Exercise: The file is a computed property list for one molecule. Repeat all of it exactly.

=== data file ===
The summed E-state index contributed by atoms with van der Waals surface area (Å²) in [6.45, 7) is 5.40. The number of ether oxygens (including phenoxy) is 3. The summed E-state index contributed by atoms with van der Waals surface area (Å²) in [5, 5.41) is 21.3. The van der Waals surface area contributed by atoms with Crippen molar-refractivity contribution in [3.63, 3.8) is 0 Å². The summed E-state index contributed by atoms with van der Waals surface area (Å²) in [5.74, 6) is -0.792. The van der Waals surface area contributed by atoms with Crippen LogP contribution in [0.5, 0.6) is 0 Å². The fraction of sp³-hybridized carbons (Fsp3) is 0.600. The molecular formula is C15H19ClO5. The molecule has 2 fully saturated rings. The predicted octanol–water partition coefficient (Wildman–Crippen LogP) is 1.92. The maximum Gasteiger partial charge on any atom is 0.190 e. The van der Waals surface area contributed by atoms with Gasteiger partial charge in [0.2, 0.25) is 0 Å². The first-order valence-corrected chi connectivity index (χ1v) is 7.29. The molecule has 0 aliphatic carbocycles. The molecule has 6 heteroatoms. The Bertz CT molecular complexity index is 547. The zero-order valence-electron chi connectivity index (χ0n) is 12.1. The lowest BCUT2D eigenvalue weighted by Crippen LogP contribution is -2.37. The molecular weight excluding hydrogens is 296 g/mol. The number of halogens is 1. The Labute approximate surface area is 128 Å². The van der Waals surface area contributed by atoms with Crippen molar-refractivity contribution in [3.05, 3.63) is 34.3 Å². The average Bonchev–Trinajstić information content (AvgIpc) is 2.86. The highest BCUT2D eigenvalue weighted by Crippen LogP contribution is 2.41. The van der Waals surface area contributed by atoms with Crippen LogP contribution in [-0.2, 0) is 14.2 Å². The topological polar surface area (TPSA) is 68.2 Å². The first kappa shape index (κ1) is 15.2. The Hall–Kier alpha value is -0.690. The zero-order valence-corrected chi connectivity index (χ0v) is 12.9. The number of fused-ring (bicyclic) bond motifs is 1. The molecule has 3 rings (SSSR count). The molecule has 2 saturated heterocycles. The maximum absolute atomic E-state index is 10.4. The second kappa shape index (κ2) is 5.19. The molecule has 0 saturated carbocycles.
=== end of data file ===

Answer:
The summed E-state index contributed by atoms with van der Waals surface area (Å²) in [6.45, 7) is 5.40. The number of ether oxygens (including phenoxy) is 3. The summed E-state index contributed by atoms with van der Waals surface area (Å²) in [5, 5.41) is 21.3. The van der Waals surface area contributed by atoms with Crippen molar-refractivity contribution in [3.63, 3.8) is 0 Å². The summed E-state index contributed by atoms with van der Waals surface area (Å²) in [5.74, 6) is -0.792. The van der Waals surface area contributed by atoms with Crippen LogP contribution in [0.5, 0.6) is 0 Å². The fraction of sp³-hybridized carbons (Fsp3) is 0.600. The molecular formula is C15H19ClO5. The molecule has 2 fully saturated rings. The predicted octanol–water partition coefficient (Wildman–Crippen LogP) is 1.92. The maximum Gasteiger partial charge on any atom is 0.190 e. The van der Waals surface area contributed by atoms with Gasteiger partial charge in [0.2, 0.25) is 0 Å². The first-order valence-corrected chi connectivity index (χ1v) is 7.29. The molecule has 0 aliphatic carbocycles. The molecule has 6 heteroatoms. The Bertz CT molecular complexity index is 547. The zero-order valence-electron chi connectivity index (χ0n) is 12.1. The lowest BCUT2D eigenvalue weighted by Crippen LogP contribution is -2.37. The molecular weight excluding hydrogens is 296 g/mol. The number of halogens is 1. The Labute approximate surface area is 128 Å². The van der Waals surface area contributed by atoms with Crippen molar-refractivity contribution in [3.05, 3.63) is 34.3 Å². The average Bonchev–Trinajstić information content (AvgIpc) is 2.86. The highest BCUT2D eigenvalue weighted by Crippen LogP contribution is 2.41. The van der Waals surface area contributed by atoms with Crippen LogP contribution in [-0.2, 0) is 14.2 Å². The topological polar surface area (TPSA) is 68.2 Å². The first kappa shape index (κ1) is 15.2. The Hall–Kier alpha value is -0.690. The zero-order valence-corrected chi connectivity index (χ0v) is 12.9. The number of fused-ring (bicyclic) bond motifs is 1. The molecule has 3 rings (SSSR count). The molecule has 2 saturated heterocycles. The maximum absolute atomic E-state index is 10.4. The second kappa shape index (κ2) is 5.19. The molecule has 0 saturated carbocycles.